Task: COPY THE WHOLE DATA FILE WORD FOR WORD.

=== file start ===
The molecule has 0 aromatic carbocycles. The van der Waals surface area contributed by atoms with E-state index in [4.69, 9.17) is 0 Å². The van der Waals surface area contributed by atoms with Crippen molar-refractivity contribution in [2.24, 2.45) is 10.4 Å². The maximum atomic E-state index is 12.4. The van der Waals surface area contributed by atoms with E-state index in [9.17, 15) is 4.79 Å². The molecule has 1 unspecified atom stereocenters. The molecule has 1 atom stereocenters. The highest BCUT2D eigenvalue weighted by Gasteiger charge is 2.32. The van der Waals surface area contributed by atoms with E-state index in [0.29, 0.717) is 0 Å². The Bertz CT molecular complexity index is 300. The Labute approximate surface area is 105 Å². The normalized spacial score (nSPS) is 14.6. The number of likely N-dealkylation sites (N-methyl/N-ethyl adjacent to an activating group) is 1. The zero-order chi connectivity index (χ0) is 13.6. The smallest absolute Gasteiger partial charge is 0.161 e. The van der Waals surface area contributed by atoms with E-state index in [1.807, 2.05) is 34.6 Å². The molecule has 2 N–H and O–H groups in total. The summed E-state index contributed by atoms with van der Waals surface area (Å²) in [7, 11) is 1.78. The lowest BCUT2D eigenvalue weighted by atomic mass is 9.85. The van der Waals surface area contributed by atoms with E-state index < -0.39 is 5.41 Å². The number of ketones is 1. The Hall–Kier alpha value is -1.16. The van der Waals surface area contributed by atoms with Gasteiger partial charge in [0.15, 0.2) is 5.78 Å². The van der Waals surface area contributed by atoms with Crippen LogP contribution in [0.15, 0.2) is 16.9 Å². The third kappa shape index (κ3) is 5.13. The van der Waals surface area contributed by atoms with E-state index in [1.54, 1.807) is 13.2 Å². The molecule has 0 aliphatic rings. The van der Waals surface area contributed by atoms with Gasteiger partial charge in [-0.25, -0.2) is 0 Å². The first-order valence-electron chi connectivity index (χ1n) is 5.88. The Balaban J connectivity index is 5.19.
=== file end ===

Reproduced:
The molecule has 0 aromatic carbocycles. The van der Waals surface area contributed by atoms with E-state index in [4.69, 9.17) is 0 Å². The van der Waals surface area contributed by atoms with Crippen molar-refractivity contribution in [2.24, 2.45) is 10.4 Å². The maximum atomic E-state index is 12.4. The van der Waals surface area contributed by atoms with E-state index in [9.17, 15) is 4.79 Å². The molecule has 1 unspecified atom stereocenters. The molecule has 1 atom stereocenters. The highest BCUT2D eigenvalue weighted by Gasteiger charge is 2.32. The van der Waals surface area contributed by atoms with E-state index in [0.29, 0.717) is 0 Å². The Bertz CT molecular complexity index is 300. The Labute approximate surface area is 105 Å². The normalized spacial score (nSPS) is 14.6. The number of likely N-dealkylation sites (N-methyl/N-ethyl adjacent to an activating group) is 1. The zero-order chi connectivity index (χ0) is 13.6. The smallest absolute Gasteiger partial charge is 0.161 e. The van der Waals surface area contributed by atoms with E-state index in [1.807, 2.05) is 34.6 Å². The molecule has 2 N–H and O–H groups in total. The summed E-state index contributed by atoms with van der Waals surface area (Å²) in [7, 11) is 1.78. The lowest BCUT2D eigenvalue weighted by atomic mass is 9.85. The van der Waals surface area contributed by atoms with E-state index < -0.39 is 5.41 Å². The number of ketones is 1. The Hall–Kier alpha value is -1.16. The van der Waals surface area contributed by atoms with Gasteiger partial charge in [0.15, 0.2) is 5.78 Å². The van der Waals surface area contributed by atoms with Crippen LogP contribution in [0.15, 0.2) is 16.9 Å². The third kappa shape index (κ3) is 5.13. The van der Waals surface area contributed by atoms with E-state index in [1.54, 1.807) is 13.2 Å². The molecule has 0 aliphatic rings. The van der Waals surface area contributed by atoms with Gasteiger partial charge in [-0.25, -0.2) is 0 Å². The first-order valence-electron chi connectivity index (χ1n) is 5.88. The Balaban J connectivity index is 5.19.